Resetting network settings
Another thing which you can try is resetting your internet settings. There are a number of cases when the network settings either become outdated or conflict with the existing network. By flushing the DNS server and resetting the socket, we can reinitialize the connection procedure in hopes that this will solve the issue.
- Press Windows + S, type “command prompt” in the dialogue box and press Enter.
- Once in the command prompt, execute the following instructions one by one:
ipconfig/flushdns ipconfig/renew nbtstat –R nbtstat –RR netsh int ip reset c:\resetlog.txt netsh winsock reset
- After resetting your settings, restart your computer properly. After restarting, press Windows + R, type “control panel” in the dialogue box and press Enter.
- Now select Network and sharing center and click on Change adapter settings present at the left side of the screen.
- Right-click on your Ethernet hardware and select Disable. After disabling, right-click it again and press Enable.
- Restart your computer again and see if the problem persists.
Note: You can also switch the TP connected to the router and the PA511 to your computer.
Checking the connected cables
If you have performed all the steps mentioned above, you should make sure that all the cables are connected properly not only with your PC but also in all router/switch locations. There has been a number of feedback from users who reported that the cables were not connected properly.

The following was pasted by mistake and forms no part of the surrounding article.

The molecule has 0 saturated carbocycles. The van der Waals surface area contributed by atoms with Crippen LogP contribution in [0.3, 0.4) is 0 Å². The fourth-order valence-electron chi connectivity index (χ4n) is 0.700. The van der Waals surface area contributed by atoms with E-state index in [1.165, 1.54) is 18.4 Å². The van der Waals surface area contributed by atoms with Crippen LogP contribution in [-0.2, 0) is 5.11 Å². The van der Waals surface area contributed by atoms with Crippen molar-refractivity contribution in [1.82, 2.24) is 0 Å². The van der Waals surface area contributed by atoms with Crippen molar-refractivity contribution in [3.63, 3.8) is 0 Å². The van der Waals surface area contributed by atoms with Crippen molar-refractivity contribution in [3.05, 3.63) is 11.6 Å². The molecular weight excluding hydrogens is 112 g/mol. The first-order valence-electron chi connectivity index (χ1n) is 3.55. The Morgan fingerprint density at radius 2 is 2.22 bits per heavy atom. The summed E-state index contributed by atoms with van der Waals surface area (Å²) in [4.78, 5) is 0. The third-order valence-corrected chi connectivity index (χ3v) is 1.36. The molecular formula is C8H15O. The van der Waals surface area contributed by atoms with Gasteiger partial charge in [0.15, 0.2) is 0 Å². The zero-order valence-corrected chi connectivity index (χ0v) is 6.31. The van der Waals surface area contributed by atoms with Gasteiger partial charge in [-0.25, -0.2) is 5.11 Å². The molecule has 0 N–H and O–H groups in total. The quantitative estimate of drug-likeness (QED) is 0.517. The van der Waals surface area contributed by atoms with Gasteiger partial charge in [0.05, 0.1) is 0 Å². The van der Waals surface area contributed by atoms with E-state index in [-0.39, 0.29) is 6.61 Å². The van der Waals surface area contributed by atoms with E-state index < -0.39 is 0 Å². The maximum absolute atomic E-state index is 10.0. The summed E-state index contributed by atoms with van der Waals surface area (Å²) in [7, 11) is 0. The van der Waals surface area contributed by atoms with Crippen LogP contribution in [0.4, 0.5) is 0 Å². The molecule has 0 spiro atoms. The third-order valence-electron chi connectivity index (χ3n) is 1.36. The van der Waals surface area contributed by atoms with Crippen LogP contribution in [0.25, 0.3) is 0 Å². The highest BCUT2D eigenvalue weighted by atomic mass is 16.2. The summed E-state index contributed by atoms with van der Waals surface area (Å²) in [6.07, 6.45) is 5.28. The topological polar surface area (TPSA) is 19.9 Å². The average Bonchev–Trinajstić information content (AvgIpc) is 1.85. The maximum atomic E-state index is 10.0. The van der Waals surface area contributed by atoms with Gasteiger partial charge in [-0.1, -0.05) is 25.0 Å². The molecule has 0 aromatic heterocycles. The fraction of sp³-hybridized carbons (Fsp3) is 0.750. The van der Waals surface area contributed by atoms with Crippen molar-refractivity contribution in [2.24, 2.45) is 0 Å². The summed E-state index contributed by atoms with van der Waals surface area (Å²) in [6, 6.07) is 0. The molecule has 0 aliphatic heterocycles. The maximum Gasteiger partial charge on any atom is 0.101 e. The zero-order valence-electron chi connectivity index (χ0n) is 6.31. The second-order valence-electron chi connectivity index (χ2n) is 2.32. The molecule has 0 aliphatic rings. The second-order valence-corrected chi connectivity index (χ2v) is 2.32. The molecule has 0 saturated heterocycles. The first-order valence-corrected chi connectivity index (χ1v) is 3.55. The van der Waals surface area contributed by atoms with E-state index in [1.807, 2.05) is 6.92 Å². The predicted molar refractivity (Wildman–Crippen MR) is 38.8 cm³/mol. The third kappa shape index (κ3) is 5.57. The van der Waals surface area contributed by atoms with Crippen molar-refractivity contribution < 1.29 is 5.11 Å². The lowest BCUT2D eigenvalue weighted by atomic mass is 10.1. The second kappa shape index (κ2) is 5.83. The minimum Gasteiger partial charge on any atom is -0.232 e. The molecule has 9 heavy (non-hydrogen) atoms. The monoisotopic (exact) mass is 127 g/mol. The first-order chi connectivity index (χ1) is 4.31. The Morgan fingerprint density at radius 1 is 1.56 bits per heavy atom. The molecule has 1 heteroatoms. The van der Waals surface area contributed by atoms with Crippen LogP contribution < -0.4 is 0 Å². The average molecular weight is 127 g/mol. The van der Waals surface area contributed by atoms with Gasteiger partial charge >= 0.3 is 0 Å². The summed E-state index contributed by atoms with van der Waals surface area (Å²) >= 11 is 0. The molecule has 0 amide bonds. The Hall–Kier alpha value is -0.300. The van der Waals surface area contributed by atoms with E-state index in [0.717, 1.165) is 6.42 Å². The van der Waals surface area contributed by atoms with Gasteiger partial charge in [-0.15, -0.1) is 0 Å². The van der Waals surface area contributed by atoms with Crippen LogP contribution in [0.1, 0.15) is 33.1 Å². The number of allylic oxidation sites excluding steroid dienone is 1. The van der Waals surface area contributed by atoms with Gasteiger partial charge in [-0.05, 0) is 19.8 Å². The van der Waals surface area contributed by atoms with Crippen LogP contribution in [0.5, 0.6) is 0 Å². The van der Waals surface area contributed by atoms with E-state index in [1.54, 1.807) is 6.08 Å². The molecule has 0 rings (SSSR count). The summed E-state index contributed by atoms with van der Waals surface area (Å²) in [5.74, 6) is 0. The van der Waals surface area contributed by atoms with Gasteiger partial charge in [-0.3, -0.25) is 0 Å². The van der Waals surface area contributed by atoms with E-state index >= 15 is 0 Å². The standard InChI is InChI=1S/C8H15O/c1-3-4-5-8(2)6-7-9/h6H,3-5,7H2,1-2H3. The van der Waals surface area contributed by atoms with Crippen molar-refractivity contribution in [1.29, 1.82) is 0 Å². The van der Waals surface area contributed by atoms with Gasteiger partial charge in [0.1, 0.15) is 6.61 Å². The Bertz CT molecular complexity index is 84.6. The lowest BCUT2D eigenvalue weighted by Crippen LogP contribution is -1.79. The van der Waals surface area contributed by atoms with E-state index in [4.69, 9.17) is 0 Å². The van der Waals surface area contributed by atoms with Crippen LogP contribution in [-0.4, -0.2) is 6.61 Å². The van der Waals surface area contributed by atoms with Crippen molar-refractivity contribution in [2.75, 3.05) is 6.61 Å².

You should hear a ‘click’ sound on your device whenever you plug an Ethernet cable. After that, the immediate blinking on the device will signify that the cable is correctly connected. This is not only limited to the cable architecture in your home, but also the main cable connecting your home to the internet (usually installed by the ISP).
Another important diagnostic you can make is that if other devices are not able to connect to the internet too, it is more the indication that something is not wrong with your computer.
Uninstall and Reinstall your Network Adapter
- Hold the Windows Key and Press X. Type hdwwiz.cpl and Click OK.
- Expand, Network Adapters. Note down the name of your network card.
- Right click on your ethernet card (nic) and choose Uninstall.
- Click Action -> Scan for hardware changes from the top menu.
If the driver is reinstalled, it should work If not, then you will need to reinstall your network interface card using the latest driver from the manufacturer’s site, using the name you noted down do a google search to find the latest driver. To avoid similar issues with other components, it is best to use DriverAgent from here and let it update all the drivers automatically before you run into issues. If you are still unable to solve the problem, navigate to your network card manufacturer and download the drivers manually. Install them and then try connecting again.
In addition to the above solutions, you can also try:
- Log into your router and enable the powerline. If you are using powerlines to extend the connection to all of your home, this option must be turned on.
- Make sure that the DHCP client is running in services.
- Make sure that a MAC address is assigned to your network card.